A rebound in investment together with robust consumption propelled growth in Poland’s economy to more than 5 percent in the last quarter of 2017, its fastest pace in six years, data showed on Wednesday.
Growth, helped also by higher economic activity in the European Union overall, accelerated to 5.1 percent year-on-year, confirming an earlier estimate and among the fastest rates in the bloc. That compared with 4.9 percent in the three months to September.
A new breakdown showed fourth-quarter investment added 2.8 percentage points to the growth rate and household consumption 2.5 points. Foreign trade subtracted 0.8 points.
Investment, seen by analysts as crucial to the growth outlook, rose by 11.3 percent year-on-year.
The share of investment in Poland’s GDP rebounded to 25.6 percent in the fourth quarter from 17.6 percent in the third, when it neared its lowest level in two decades.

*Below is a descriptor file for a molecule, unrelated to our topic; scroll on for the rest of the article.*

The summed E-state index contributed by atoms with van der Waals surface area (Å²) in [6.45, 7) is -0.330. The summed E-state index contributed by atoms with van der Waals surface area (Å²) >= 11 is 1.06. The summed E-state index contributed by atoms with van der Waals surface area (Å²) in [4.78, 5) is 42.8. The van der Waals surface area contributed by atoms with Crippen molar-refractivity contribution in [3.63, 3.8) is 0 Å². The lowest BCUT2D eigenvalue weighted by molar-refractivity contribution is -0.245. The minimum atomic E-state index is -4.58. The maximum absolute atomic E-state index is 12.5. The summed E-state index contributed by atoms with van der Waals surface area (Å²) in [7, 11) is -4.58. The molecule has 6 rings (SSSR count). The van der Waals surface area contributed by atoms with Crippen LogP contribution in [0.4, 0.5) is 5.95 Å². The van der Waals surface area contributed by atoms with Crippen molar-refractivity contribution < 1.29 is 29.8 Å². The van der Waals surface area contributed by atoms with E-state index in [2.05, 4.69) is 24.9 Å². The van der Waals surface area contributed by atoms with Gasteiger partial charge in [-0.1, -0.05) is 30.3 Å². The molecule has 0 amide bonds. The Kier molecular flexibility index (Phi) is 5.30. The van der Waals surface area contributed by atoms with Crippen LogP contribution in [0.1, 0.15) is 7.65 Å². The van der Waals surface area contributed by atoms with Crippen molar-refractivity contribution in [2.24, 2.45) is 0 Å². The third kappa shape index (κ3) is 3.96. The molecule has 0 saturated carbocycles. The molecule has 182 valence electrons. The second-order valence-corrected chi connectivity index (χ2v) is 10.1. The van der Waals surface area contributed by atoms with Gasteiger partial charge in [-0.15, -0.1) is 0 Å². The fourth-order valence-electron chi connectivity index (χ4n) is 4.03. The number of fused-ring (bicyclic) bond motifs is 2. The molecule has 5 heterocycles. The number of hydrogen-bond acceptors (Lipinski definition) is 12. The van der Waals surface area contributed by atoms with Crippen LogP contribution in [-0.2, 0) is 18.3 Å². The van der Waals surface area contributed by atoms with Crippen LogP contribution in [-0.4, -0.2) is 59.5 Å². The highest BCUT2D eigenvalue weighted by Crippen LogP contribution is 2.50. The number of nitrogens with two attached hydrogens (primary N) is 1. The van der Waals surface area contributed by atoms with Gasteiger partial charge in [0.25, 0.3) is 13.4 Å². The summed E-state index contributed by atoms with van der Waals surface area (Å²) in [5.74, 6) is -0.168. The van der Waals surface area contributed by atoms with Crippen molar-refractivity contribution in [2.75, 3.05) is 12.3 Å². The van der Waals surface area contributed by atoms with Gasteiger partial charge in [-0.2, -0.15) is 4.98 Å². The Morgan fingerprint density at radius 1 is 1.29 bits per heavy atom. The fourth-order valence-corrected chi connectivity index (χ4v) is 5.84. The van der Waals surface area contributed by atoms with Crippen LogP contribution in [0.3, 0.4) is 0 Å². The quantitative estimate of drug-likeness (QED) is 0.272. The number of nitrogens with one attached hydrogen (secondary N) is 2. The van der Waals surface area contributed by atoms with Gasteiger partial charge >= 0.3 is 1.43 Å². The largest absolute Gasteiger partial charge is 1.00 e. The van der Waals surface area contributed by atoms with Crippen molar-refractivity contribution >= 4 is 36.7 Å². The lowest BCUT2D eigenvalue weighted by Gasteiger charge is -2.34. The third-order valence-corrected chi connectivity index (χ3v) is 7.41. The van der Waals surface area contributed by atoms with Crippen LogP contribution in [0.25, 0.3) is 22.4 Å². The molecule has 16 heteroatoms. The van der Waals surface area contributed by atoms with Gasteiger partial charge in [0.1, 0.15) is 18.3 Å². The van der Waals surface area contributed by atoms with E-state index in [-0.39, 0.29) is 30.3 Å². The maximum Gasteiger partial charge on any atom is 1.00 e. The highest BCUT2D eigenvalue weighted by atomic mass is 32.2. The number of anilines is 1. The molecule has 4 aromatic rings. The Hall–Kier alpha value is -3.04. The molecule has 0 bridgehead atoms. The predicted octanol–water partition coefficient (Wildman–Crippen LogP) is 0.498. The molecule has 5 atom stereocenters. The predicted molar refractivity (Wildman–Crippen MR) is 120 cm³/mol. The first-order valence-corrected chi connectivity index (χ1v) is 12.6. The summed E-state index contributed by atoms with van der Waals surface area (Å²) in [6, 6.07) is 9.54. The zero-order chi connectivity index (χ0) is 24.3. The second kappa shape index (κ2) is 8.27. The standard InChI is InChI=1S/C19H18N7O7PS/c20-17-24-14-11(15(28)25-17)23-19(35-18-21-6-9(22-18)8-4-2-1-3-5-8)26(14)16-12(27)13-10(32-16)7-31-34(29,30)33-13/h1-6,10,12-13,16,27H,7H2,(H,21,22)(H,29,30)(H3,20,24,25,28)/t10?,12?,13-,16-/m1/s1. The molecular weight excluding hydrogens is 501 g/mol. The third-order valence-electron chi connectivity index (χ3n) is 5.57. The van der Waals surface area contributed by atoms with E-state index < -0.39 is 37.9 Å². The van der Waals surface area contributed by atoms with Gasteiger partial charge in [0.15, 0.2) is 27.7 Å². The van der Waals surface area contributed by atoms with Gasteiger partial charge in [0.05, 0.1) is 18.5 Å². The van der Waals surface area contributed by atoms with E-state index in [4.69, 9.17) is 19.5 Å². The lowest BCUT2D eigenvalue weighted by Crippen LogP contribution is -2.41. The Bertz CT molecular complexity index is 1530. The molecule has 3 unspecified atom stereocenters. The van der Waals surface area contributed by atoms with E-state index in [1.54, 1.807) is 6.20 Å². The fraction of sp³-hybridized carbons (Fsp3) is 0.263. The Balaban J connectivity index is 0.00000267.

Poland is the largest recipient of EU cohesion funds and some analysts have said the government’s well publicised conflicts with the EU might be discouraging firms from investing more.
Referring to investment and consumption, mBank economists said in a report: “The Polish economy has entered the new year growing quickly with two engines working at their full capacity. This year GDP growth will exceed 4.5 percent.”
Household consumption rose by 4.9 percent year-on-year, supported by a record low level of unemployment and wages that have risen at their fastest pace in years.
“Such a structure of growth, which … decreases inflationary pressure, has been welcomed by the (central bank’s) Monetary Policy Council,” mBank said.
The data supported arguments that interest rates would not be changed this year, it added.
In seasonally adjusted terms, the economy grew by 1.0 percent year-on-year in the fourth quarter, slowing slightly from 1.2 percent a quarter earlier.